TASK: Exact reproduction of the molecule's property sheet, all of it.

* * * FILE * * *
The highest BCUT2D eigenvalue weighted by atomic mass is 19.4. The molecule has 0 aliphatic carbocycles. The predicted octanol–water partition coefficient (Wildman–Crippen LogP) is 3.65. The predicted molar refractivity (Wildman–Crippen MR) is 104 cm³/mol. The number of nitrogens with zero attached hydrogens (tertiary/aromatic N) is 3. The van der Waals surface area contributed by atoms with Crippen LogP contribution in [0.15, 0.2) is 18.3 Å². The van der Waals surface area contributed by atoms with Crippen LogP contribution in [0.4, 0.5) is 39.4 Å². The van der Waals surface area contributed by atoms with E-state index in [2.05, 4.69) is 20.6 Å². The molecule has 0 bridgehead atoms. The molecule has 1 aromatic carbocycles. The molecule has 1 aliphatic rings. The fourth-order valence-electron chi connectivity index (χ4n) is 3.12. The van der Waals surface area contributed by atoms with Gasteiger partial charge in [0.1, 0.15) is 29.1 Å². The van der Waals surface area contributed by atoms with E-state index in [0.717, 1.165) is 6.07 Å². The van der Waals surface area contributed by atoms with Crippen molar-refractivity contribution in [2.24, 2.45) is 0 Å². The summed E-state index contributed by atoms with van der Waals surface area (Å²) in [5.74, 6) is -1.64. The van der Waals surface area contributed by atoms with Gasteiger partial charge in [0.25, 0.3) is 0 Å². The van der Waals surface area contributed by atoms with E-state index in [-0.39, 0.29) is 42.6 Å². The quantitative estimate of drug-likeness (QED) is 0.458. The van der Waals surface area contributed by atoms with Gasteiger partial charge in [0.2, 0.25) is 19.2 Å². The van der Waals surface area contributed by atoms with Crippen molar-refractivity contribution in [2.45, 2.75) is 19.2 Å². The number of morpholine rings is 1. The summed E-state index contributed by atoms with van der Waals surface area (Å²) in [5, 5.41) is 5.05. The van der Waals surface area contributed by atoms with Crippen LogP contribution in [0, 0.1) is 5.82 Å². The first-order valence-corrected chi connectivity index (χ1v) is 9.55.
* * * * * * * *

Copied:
The highest BCUT2D eigenvalue weighted by atomic mass is 19.4. The molecule has 0 aliphatic carbocycles. The predicted octanol–water partition coefficient (Wildman–Crippen LogP) is 3.65. The predicted molar refractivity (Wildman–Crippen MR) is 104 cm³/mol. The number of nitrogens with zero attached hydrogens (tertiary/aromatic N) is 3. The van der Waals surface area contributed by atoms with Crippen LogP contribution in [0.15, 0.2) is 18.3 Å². The van der Waals surface area contributed by atoms with Crippen LogP contribution in [0.4, 0.5) is 39.4 Å². The van der Waals surface area contributed by atoms with E-state index in [2.05, 4.69) is 20.6 Å². The molecule has 0 bridgehead atoms. The molecule has 1 aromatic carbocycles. The molecule has 1 aliphatic rings. The fourth-order valence-electron chi connectivity index (χ4n) is 3.12. The van der Waals surface area contributed by atoms with Gasteiger partial charge in [0.1, 0.15) is 29.1 Å². The van der Waals surface area contributed by atoms with E-state index in [0.717, 1.165) is 6.07 Å². The van der Waals surface area contributed by atoms with Crippen molar-refractivity contribution in [2.24, 2.45) is 0 Å². The summed E-state index contributed by atoms with van der Waals surface area (Å²) in [5.74, 6) is -1.64. The van der Waals surface area contributed by atoms with Gasteiger partial charge in [0.25, 0.3) is 0 Å². The van der Waals surface area contributed by atoms with E-state index in [-0.39, 0.29) is 42.6 Å². The quantitative estimate of drug-likeness (QED) is 0.458. The van der Waals surface area contributed by atoms with Gasteiger partial charge in [0.2, 0.25) is 19.2 Å². The van der Waals surface area contributed by atoms with Crippen molar-refractivity contribution in [2.45, 2.75) is 19.2 Å². The number of morpholine rings is 1. The summed E-state index contributed by atoms with van der Waals surface area (Å²) in [5, 5.41) is 5.05. The van der Waals surface area contributed by atoms with Crippen LogP contribution in [0, 0.1) is 5.82 Å². The first-order valence-corrected chi connectivity index (χ1v) is 9.55.